Christian-based dental ministry helps those with nowhere else to turn

03/02/2014 8:14 PM

03/03/2014 7:00 AM

At 9:30 a.m., it’s already standing-room-only in the waiting room at Charlotte’s Agape Dental Ministry.

And by the looks on the faces of these new patients, one thing brought them all here: pain.

Edward Walsh, 47, is an out-of-work carpenter who hasn’t had dental insurance – or treatment – in years. Now, he says, “my teeth are shot,” and the discomfort he’s lived with the past few years has graduated to agony.

So here he is, waiting with the others to see the dentists who donate their time and expertise – along with the other volunteers – at this Christian-based free dental office on Idlewild Road.

“It’s great for people down on their luck like myself,” Walsh says.

Since the ministry opened in May 2013, it has helped more than 1,100 people who needed fillings, extractions and X-rays.

Working two to three days a week out of a small house owned by neighboring New Hope Baptist Church, the ministry has a chaplain on duty. He meets with patients who also want to pray, receive a copy of the New Testament, and add their names or loved ones’ to a list given to a prayer group.

“We don’t care who you are, where you came from, what you’re doing – if you need dental help or spiritual help, we’re there for you,” says Elizabeth Locklare, an nurse anesthetist for 27 years who’s now the ministry’s executive director.

She says people who call the ministry because they have nowhere else to turn don’t always know how to pronounce its official name. Agape, a Greek term for a form of love, is pronouned a-gah-pay.

“It gives me an opportunity to explain that it means God’s unconditional love, and that’s what we’re all about,” says Locklare, a member of Cornerstone Baptist Church. “We couldn’t do this without God helping us.”

The ministry almost had to close not long after it opened because of a lack of donations. It costs $30,000 a year to keep the ministry running with equipment and supplies that can be very expensive.

After its financial needs went public, contributions swelled. Still, Locklare says, that surplus could be wiped out if the ministry had to replace one piece of equipment

In addition to ongoing donations, the ministry hopes to attract more volunteers. It has two dentists now, and two oral surgeons who come when they can. More dentists would mean the ministry could stay open Monday through Friday.

Locklare says bringing aboard volunteer hygienists would let the ministry expand its offerings to teeth-cleaning. There’s also a need for dental assistants, receptionists, financial consultants, medical consultants – and maybe somebody to fix the leaky roof.

Some come in tears

On this busy day last week, the hallway is filled with volunteers and patients darting in and out of side rooms.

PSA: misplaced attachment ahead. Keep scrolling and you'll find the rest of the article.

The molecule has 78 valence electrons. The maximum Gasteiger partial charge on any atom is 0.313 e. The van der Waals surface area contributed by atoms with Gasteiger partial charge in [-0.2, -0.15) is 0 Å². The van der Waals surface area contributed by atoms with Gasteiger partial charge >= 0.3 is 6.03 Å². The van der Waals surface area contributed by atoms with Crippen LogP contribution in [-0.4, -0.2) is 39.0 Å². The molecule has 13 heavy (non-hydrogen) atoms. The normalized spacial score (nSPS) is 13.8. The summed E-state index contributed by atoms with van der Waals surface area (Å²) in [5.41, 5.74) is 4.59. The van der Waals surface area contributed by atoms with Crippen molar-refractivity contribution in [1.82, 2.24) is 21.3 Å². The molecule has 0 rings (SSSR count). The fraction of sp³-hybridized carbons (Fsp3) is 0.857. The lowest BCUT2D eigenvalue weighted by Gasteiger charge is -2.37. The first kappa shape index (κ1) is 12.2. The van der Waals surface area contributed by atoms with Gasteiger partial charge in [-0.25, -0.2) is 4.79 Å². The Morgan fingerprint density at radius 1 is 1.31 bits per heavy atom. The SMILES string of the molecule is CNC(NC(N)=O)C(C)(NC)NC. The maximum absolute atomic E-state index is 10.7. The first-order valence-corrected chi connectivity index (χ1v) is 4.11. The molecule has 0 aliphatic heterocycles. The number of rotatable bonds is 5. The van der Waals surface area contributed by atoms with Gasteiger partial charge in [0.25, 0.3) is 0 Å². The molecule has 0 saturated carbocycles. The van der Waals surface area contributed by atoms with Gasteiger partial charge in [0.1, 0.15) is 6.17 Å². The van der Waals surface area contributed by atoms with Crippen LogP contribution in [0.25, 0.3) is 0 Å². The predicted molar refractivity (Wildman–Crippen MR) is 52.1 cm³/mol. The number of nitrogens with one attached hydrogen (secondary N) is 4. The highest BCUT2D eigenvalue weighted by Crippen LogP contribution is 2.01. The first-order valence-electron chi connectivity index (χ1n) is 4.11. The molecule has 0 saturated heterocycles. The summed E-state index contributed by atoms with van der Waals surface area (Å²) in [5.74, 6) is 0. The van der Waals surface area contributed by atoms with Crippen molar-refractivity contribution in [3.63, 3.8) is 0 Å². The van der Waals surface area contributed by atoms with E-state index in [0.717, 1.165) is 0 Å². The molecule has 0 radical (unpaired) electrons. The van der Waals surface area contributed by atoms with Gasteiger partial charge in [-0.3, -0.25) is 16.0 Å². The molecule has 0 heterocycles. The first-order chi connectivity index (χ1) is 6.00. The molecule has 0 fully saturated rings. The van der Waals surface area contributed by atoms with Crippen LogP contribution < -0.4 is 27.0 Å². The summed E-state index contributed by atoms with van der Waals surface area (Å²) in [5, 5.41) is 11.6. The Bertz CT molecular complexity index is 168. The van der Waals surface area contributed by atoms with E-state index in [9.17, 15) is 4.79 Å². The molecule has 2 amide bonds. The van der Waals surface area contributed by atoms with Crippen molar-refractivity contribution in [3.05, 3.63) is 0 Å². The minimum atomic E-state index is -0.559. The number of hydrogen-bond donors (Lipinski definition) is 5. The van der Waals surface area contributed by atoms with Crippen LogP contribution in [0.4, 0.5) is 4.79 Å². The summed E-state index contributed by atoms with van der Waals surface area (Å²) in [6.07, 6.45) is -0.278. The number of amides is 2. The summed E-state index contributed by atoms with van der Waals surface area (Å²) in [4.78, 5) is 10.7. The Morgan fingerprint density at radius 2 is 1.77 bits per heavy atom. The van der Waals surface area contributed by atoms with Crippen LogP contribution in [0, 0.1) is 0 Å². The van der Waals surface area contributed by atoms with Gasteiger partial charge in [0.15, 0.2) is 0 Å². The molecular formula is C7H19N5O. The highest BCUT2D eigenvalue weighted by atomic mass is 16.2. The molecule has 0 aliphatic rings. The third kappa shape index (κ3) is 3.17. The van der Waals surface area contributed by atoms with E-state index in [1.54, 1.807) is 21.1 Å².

In cubicles and at tables, some volunteers check patients’ blood pressure while others examine financial records to make sure they qualify for free help – the ministry prefers to treat those at or below twice the federal poverty level. That translates into roughly $23,000 for an individual or $48,000 for a family of four.

And yet, in this still-struggling economy, the ministry works on a case-by-case basis.

“Sometimes people come in crying,” says Steve Wood, the ministry’s office manager. “And we had people here from the SouthPark area. He’d lost his job, they were about to lose their house and he suddenly realized, ‘I don’t have any dental insurance and my tooth is killing me.’ ”

Besides being office manager, Wood also helps supply the dentists, grabbing syringes and novocaine.

“This has kind of become my church,” Wood says of the ministry. “You see a lot of kindness.”

At the facility, Dr. Ed Johnson hovers over the “gray chair,” as the volunteers call it, drilling and filling teeth.

In the next room, home to the “red chair,” Dr. Bob Seymour, an oral surgeon, treats 22-year-old Dina Canales. She needs all four of her wisdom teeth pulled.

Seymour says his ministry patients, though usually in pain, often make a point of expressing their thankfulness.

“Much more so than in private practice,” he says. “Here, these people appreciate what they get done.”

Back in the hallway and inside the X-ray room, Erica Keogh, a volunteer dental assistant who is applying to dental school, talks with patients in Spanish. She gives one of them a take-home pain-relief package with Tylenol, ibuprofen, an ice pack, sponges – and a tea bag. Biting on a wet tea bag can help with bleeding and pain.

“I really like the patient contact,” Keogh says. “If they’re here, it means they’re moving in the right direction in their lives.”

As the morning gives way to early afternoon, Kimberly McAlpine, 31, is ready to leave the ministry after having three teeth pulled. It was her first visit to a dentist in 10 years.

“A couple of them had been sensitive for about six years, and I just grinned and beared it,” says McAlpine, an unemployed restaurant worker. “So it means the world to me to have a place like this.”

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